When I grow up, I don’t want to be a nurse

I have known from a very young age that nursing was not my dream profession.  Hospitals have never appealed to me, volunteering at retirement homes was the worst part of being a girl scout, and comforting people while they cry is just not something I do.  That being said, let me just say right now that I completely respect and admire people who are nurses and can do those things.

This whole issue of nursing has come up recently because my mother had a total knee replacement two weeks ago and my father is continuing his fight against cancer.  Anyway, the day of Mom’s surgery I spent the day in the hospital waiting room doing just that.  The following days I dropped by to see her, bring her things from the outside world, and just hang out.  All that, not so bad.  Then Mom was released and went home.  That’s when the real fun began.  Now (Mom), I want to be clear that I am not complaining about any of this but I just want to share what I have learned so far in my nursing/care-giving adventure 🙂

1. Hospitals and nurses need to remember that the patients best interest should come first.  “Do first and ask permission later” should be a more widespread motto. 

2. Pharmacists may have degrees, but that doesn’t mean they are smart.  Plan to make at least twice as many trips as you think you should have to and prepare to wait twice as long for a prescription to be filled.  Oh, and don’t expect any pharmacy to have everything you need.  It’s just not going to happen.

3. Ice circulation machines require ice constantly.  Like big blocks of ice every two hours.  So if your freezer is two stories down, get ready for a quad workout.  And when you stack containers full of water on frozen containers, it doesn’t help cool the water, instead it melts the ice below.

4. Never turn down an offer for a meal.  If someone wants to be nice and bring over food, just say yes and figure out what it is or when you can eat it later.  It’s better to have too much than not enough.  (Thanks to everyone who has dropped things off, it’s been wonderful!)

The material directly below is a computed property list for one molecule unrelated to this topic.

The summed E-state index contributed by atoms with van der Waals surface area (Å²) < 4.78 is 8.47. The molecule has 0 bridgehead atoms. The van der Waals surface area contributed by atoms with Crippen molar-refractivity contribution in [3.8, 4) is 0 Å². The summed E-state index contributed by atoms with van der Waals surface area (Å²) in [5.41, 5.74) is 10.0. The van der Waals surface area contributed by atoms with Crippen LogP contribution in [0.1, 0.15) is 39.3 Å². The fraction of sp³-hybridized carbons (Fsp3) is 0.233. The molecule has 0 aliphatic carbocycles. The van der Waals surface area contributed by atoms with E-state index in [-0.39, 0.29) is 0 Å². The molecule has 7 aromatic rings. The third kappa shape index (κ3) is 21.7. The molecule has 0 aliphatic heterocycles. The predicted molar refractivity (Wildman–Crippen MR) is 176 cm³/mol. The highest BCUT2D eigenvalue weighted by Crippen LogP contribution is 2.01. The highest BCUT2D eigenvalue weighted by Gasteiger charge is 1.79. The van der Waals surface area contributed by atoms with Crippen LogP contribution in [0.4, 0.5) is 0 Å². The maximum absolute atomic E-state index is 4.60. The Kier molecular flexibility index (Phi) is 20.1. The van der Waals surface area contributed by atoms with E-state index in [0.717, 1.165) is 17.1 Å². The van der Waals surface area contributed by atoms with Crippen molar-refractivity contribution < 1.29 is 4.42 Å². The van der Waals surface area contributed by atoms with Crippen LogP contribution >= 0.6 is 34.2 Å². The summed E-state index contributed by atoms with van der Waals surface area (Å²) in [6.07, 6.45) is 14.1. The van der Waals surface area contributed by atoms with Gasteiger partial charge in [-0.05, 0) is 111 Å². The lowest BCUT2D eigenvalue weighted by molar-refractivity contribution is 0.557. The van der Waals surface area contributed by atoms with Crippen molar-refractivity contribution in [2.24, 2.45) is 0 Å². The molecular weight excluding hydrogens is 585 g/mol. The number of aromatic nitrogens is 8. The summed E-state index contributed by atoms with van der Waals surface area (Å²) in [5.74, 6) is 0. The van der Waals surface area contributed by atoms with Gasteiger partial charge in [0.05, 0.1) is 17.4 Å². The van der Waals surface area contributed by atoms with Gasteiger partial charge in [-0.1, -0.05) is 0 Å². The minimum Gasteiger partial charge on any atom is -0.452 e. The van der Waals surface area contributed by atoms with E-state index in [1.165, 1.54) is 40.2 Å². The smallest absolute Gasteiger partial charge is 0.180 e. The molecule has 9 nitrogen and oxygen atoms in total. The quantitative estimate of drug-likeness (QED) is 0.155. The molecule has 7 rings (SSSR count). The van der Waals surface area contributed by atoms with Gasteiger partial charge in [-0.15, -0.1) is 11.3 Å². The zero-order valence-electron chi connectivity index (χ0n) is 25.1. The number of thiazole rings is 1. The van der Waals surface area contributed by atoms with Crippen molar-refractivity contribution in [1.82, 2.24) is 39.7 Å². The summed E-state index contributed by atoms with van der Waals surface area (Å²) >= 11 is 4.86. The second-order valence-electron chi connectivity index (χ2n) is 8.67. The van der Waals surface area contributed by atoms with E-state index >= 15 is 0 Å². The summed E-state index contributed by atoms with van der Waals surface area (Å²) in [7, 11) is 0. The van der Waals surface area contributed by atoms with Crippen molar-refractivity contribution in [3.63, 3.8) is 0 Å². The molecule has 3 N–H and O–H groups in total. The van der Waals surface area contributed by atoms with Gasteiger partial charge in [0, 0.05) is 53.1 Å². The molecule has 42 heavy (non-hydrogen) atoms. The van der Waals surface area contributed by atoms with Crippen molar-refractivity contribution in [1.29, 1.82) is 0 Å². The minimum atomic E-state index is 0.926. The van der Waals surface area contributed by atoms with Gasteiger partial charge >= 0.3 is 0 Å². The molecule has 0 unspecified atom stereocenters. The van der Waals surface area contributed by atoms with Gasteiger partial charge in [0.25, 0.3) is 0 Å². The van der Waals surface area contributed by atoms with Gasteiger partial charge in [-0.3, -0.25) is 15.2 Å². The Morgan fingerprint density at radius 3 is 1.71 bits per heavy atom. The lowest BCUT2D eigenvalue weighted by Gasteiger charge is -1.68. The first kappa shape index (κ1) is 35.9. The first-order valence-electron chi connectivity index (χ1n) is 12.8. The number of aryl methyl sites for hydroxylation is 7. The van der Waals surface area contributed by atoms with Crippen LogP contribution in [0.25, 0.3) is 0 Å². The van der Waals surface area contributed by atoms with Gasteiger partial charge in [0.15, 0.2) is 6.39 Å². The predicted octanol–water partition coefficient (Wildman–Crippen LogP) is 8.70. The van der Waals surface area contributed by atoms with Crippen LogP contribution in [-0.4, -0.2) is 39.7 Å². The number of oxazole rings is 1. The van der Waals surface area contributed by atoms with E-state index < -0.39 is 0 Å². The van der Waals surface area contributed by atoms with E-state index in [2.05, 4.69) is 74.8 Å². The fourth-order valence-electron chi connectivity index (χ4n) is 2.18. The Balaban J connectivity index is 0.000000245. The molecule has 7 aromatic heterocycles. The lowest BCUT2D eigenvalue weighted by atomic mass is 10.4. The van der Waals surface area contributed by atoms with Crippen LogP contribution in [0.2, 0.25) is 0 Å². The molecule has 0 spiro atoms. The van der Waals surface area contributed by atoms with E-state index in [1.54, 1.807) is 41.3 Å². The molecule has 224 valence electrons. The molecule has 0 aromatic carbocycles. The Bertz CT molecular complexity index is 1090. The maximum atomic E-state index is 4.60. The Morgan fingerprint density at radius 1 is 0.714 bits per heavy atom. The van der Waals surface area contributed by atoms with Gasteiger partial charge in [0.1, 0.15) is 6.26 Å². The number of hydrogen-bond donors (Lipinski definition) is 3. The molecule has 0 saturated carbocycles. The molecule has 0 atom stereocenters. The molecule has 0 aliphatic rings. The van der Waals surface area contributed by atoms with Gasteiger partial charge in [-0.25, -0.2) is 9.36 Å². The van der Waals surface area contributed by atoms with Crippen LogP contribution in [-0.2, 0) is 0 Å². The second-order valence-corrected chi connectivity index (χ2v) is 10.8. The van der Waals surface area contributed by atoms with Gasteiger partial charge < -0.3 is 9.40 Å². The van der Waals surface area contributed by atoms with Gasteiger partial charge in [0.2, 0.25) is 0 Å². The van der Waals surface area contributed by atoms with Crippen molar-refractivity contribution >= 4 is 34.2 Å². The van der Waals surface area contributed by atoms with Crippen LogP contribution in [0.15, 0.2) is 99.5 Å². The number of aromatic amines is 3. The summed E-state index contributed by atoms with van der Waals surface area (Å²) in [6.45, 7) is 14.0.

5. Write down medications as you give them and absolutely keep them in their labeled containers.  My parents have numerous types of meds right now and looking for the “teal-ish, oval pill” is a lot harder than searching for a specific name on a label… although sometimes the generic brands have different names than what your patients are saying, so look for the small print.

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2 Comments (+add yours?)

  1. Jane Schwalm
    Jun 17, 2010 @ 19:40:46

    You are a wonderful daughter to both of your parents and I know how much they love you. It is not easy being a caergiver and you have done such a fantastic job.

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  2. Jessica Jones
    Jun 17, 2010 @ 21:23:42

    agreed. though i certainly can’t relate to everything that’s going on in your life, i can definitely empathize with the ice cooler. My mom’s knee also required copious amounts of ice, more ice than I had ever dreamed existed in our tiny freezer. I found that freezing water bottles lightened the demands made upon the over-worked ice maker, and that, for whatever reason, they seemed to need less replenishing. hope all’s well, best of luck with future icy endeavors.

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